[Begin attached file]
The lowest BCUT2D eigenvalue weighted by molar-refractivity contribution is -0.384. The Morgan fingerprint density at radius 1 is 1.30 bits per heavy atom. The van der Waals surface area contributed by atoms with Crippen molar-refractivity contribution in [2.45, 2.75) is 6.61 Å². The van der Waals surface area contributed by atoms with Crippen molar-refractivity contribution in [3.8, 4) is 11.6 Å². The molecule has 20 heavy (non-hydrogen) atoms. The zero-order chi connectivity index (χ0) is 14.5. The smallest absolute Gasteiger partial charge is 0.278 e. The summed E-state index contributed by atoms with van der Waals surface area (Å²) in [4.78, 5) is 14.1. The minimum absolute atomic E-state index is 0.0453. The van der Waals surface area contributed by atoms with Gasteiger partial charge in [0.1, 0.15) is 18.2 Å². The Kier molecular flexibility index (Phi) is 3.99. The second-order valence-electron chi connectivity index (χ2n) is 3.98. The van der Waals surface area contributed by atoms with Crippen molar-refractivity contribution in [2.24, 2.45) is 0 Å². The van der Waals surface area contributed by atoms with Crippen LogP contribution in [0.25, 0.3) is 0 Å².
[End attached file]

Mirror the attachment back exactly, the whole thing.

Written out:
The lowest BCUT2D eigenvalue weighted by molar-refractivity contribution is -0.384. The Morgan fingerprint density at radius 1 is 1.30 bits per heavy atom. The van der Waals surface area contributed by atoms with Crippen molar-refractivity contribution in [2.45, 2.75) is 6.61 Å². The van der Waals surface area contributed by atoms with Crippen molar-refractivity contribution in [3.8, 4) is 11.6 Å². The molecule has 20 heavy (non-hydrogen) atoms. The zero-order chi connectivity index (χ0) is 14.5. The smallest absolute Gasteiger partial charge is 0.278 e. The summed E-state index contributed by atoms with van der Waals surface area (Å²) in [4.78, 5) is 14.1. The minimum absolute atomic E-state index is 0.0453. The van der Waals surface area contributed by atoms with Gasteiger partial charge in [0.1, 0.15) is 18.2 Å². The Kier molecular flexibility index (Phi) is 3.99. The second-order valence-electron chi connectivity index (χ2n) is 3.98. The van der Waals surface area contributed by atoms with Crippen molar-refractivity contribution in [2.24, 2.45) is 0 Å². The van der Waals surface area contributed by atoms with Crippen LogP contribution in [0.25, 0.3) is 0 Å².